18. Memorandum From the Director for Intelligence, The Joint Staff (Breitweiser) to Secretary of Defense McNamara0



  • SNIE 58–61, “Probable Communist Reactions to Certain US Courses of Action with Respect to Laos”1


Brief of SNIE 58–61

On 21 February 1961, the United States Intelligence Board approved an Estimate on “Probable Communist Reactions to Certain US Courses of Action with Respect to Laos” (SNIE 58–61). A Brief of this Estimate is attached for your information in advance of the regular distribution which will be forthcoming.

R A Breitweiser
Major General, USAF



SNIE 58–61: Probable Communist Reactions to Certain U.S. Courses of Action with Respect to Laos

This Special National Intelligence Estimate was approved by the United States Intelligence Board on 21 February 1961. It was prepared in response to a requirement of OASD, ISA for an estimate of Communist reactions to selected hypothetical US sponsored courses of action, and is not intended to cover the full range of possibilities of U.S. initiative in Laos. Significant judgments of the Estimate are:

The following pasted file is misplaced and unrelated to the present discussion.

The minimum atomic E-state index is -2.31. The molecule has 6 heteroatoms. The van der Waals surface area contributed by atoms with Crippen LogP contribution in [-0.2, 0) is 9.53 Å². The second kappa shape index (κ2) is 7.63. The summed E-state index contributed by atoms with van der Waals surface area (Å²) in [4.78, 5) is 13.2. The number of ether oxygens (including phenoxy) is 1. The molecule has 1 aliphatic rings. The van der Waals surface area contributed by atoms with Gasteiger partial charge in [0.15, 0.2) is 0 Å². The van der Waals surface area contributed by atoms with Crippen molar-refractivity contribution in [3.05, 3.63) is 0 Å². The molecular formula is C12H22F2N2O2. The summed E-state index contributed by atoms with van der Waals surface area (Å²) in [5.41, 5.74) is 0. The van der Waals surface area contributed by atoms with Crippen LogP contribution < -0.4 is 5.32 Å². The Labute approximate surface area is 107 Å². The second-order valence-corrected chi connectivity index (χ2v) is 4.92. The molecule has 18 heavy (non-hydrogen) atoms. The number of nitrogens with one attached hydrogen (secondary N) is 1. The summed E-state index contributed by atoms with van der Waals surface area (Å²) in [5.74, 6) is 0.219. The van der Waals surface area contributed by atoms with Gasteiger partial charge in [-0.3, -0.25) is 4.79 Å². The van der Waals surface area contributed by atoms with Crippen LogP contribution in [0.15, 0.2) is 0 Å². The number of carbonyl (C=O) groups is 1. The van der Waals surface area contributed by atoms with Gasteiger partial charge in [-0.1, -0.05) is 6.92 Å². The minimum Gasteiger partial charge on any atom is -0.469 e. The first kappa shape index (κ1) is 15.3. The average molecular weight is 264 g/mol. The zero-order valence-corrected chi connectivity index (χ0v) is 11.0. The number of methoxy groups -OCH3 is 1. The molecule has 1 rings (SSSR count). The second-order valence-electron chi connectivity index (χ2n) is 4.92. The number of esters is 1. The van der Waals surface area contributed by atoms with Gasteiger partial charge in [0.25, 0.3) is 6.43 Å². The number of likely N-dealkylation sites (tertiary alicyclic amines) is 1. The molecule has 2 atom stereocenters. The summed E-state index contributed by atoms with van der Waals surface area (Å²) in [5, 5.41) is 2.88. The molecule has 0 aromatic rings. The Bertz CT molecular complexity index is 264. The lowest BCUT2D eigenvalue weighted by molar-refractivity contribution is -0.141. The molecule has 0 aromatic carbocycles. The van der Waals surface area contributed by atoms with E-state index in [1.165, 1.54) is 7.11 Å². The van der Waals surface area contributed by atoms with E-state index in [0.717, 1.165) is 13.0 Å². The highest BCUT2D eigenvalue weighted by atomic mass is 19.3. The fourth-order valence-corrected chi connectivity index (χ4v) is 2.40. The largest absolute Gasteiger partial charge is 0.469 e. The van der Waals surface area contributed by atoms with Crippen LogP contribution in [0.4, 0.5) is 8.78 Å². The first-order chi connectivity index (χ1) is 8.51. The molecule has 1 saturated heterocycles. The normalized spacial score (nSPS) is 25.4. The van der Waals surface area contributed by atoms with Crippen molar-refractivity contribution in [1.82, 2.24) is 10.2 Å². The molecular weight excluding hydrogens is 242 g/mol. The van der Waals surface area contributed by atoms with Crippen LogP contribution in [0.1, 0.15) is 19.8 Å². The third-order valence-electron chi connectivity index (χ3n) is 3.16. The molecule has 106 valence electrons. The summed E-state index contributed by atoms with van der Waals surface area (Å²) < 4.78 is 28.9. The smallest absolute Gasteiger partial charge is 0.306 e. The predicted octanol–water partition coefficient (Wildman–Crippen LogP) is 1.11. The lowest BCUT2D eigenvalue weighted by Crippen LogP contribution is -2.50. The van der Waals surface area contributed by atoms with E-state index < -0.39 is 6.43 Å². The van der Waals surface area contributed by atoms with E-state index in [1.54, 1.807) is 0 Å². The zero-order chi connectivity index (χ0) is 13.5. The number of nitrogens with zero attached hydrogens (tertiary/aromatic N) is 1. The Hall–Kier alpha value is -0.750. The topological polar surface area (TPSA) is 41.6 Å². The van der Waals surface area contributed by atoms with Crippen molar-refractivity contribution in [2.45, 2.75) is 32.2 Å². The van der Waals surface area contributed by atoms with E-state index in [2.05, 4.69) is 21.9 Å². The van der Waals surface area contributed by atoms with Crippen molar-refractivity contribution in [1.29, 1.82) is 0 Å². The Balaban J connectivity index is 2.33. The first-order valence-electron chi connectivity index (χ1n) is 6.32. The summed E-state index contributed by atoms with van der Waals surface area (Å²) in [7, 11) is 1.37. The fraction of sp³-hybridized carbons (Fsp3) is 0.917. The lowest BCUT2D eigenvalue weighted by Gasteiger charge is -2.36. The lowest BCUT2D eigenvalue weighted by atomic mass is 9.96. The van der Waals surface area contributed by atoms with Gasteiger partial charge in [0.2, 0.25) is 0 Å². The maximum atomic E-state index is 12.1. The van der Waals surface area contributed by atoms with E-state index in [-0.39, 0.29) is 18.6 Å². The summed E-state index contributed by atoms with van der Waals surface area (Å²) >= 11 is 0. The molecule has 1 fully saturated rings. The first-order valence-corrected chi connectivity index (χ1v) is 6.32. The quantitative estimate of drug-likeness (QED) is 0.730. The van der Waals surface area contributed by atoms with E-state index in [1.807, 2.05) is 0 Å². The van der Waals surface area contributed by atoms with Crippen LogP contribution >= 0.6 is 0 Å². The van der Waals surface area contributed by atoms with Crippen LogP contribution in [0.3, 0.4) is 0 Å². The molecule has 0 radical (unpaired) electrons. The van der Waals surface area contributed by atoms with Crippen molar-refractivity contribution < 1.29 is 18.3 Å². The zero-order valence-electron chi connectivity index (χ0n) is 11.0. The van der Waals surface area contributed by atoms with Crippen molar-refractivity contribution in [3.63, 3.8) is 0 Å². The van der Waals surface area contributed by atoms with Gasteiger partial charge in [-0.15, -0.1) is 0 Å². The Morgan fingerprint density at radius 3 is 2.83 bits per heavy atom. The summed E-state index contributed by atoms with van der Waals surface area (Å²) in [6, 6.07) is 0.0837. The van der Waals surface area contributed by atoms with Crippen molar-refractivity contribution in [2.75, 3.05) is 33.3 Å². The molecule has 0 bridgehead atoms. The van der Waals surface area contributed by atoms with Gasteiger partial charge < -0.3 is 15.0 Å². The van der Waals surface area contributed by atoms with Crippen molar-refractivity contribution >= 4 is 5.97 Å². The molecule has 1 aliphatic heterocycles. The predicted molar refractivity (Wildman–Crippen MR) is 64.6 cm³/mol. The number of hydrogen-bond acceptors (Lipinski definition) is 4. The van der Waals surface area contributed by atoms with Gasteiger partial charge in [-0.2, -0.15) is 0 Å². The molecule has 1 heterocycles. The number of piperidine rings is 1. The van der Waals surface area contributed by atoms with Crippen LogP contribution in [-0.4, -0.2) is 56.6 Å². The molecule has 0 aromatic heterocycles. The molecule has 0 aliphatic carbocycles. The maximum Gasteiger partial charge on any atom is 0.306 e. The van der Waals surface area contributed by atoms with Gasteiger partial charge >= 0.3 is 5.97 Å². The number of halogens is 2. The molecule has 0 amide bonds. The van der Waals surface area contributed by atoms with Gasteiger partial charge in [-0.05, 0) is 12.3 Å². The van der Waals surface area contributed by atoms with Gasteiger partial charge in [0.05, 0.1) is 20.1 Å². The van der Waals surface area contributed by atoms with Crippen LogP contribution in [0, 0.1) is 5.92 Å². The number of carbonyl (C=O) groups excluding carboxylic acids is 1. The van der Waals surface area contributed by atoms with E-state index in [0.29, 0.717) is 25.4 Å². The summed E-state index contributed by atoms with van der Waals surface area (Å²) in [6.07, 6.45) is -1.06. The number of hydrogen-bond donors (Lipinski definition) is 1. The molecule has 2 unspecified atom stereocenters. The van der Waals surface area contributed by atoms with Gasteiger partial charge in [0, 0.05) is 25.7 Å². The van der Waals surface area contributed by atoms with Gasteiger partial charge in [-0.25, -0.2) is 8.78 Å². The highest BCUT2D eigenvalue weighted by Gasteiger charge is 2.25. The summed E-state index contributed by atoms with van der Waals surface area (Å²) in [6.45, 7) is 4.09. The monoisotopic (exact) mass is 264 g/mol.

Except possibly in the case of the more extreme U.S. military measures, we believe that Soviet leaders would not match U.S.-sponsored [Page 60] military actions in Laos with corresponding, step-by-step, Bloc military measures. Except in the case of the most modest U.S. military measures Bloc leaders would almost certainly expect that most of world opinion would be sharply critical of the U.S., and that this fact would deter the U.S. from pressing too far.* [* Joint Staff footnote to SNIE 58–61. It is the opinion of the Director for Intelligence, Joint Staff, that reactions of the Bloc and the non-Communist world to U.S. sponsored measures would depend significantly on the vigor, forthrightness and success of these measures. Accordingly the Bloc leaders would not necessarily expect “most of world opinion” to be “sharply critical of the U.S.” Forthright U.S. action in the Taiwan Straits and in Korea attest to the fact that a significant segment of world opinion could be expected to applaud heartily U.S. sponsored military action taken against a Communist threat against all of Southeast Asia and its attendant challenge to the Free World. The considerations of timing, vigor and success of possible U.S. sponsored measures are not weighed in the assessments that follow. The Director for Intelligence, Joint Staff, believes that without careful weighing of these factors the judgments as to probable Bloc and non-Communist reactions must be viewed with reserve.]2 Responses to lesser U.S. measures would be designed far more for their political than their military effects. The Soviets do not want to prejudice their chances of negotiating with the U.S. on issues more important to them than Laos. This may restrain them from stepping up military pressures in Laos on their own initiative; it will be less likely to restrain them from military responses to U.S. military initiatives in Laos.